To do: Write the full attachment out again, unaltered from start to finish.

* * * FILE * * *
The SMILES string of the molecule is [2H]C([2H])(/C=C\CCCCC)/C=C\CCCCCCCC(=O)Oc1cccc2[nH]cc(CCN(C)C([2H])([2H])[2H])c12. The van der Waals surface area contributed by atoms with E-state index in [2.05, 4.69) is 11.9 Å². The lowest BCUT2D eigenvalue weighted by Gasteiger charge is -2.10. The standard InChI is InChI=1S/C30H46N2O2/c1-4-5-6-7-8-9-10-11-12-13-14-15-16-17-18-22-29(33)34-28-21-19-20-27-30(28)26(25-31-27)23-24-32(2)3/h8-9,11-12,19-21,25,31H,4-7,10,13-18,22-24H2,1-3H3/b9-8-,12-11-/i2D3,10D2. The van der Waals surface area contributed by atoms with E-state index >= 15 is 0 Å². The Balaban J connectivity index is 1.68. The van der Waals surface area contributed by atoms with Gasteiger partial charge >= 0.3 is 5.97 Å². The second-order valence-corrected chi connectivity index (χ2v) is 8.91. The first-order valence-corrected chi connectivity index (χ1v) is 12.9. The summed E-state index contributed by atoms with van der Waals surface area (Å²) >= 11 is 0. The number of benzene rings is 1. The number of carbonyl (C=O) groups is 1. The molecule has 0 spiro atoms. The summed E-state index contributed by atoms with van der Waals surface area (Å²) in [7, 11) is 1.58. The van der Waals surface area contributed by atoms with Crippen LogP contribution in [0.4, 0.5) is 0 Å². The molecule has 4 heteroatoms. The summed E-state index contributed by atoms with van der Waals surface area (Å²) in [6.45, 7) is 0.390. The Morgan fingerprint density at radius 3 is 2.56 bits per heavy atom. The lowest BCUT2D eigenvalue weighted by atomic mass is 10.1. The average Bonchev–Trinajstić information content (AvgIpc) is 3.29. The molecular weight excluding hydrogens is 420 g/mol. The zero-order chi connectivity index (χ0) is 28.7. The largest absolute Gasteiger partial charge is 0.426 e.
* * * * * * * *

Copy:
The SMILES string of the molecule is [2H]C([2H])(/C=C\CCCCC)/C=C\CCCCCCCC(=O)Oc1cccc2[nH]cc(CCN(C)C([2H])([2H])[2H])c12. The van der Waals surface area contributed by atoms with E-state index in [2.05, 4.69) is 11.9 Å². The lowest BCUT2D eigenvalue weighted by Gasteiger charge is -2.10. The standard InChI is InChI=1S/C30H46N2O2/c1-4-5-6-7-8-9-10-11-12-13-14-15-16-17-18-22-29(33)34-28-21-19-20-27-30(28)26(25-31-27)23-24-32(2)3/h8-9,11-12,19-21,25,31H,4-7,10,13-18,22-24H2,1-3H3/b9-8-,12-11-/i2D3,10D2. The van der Waals surface area contributed by atoms with E-state index >= 15 is 0 Å². The Balaban J connectivity index is 1.68. The van der Waals surface area contributed by atoms with Gasteiger partial charge >= 0.3 is 5.97 Å². The second-order valence-corrected chi connectivity index (χ2v) is 8.91. The first-order valence-corrected chi connectivity index (χ1v) is 12.9. The summed E-state index contributed by atoms with van der Waals surface area (Å²) >= 11 is 0. The number of benzene rings is 1. The number of carbonyl (C=O) groups is 1. The molecule has 0 spiro atoms. The summed E-state index contributed by atoms with van der Waals surface area (Å²) in [7, 11) is 1.58. The van der Waals surface area contributed by atoms with Crippen LogP contribution in [0.4, 0.5) is 0 Å². The molecule has 4 heteroatoms. The summed E-state index contributed by atoms with van der Waals surface area (Å²) in [6.45, 7) is 0.390. The Morgan fingerprint density at radius 3 is 2.56 bits per heavy atom. The lowest BCUT2D eigenvalue weighted by atomic mass is 10.1. The average Bonchev–Trinajstić information content (AvgIpc) is 3.29. The molecular weight excluding hydrogens is 420 g/mol. The zero-order chi connectivity index (χ0) is 28.7. The largest absolute Gasteiger partial charge is 0.426 e.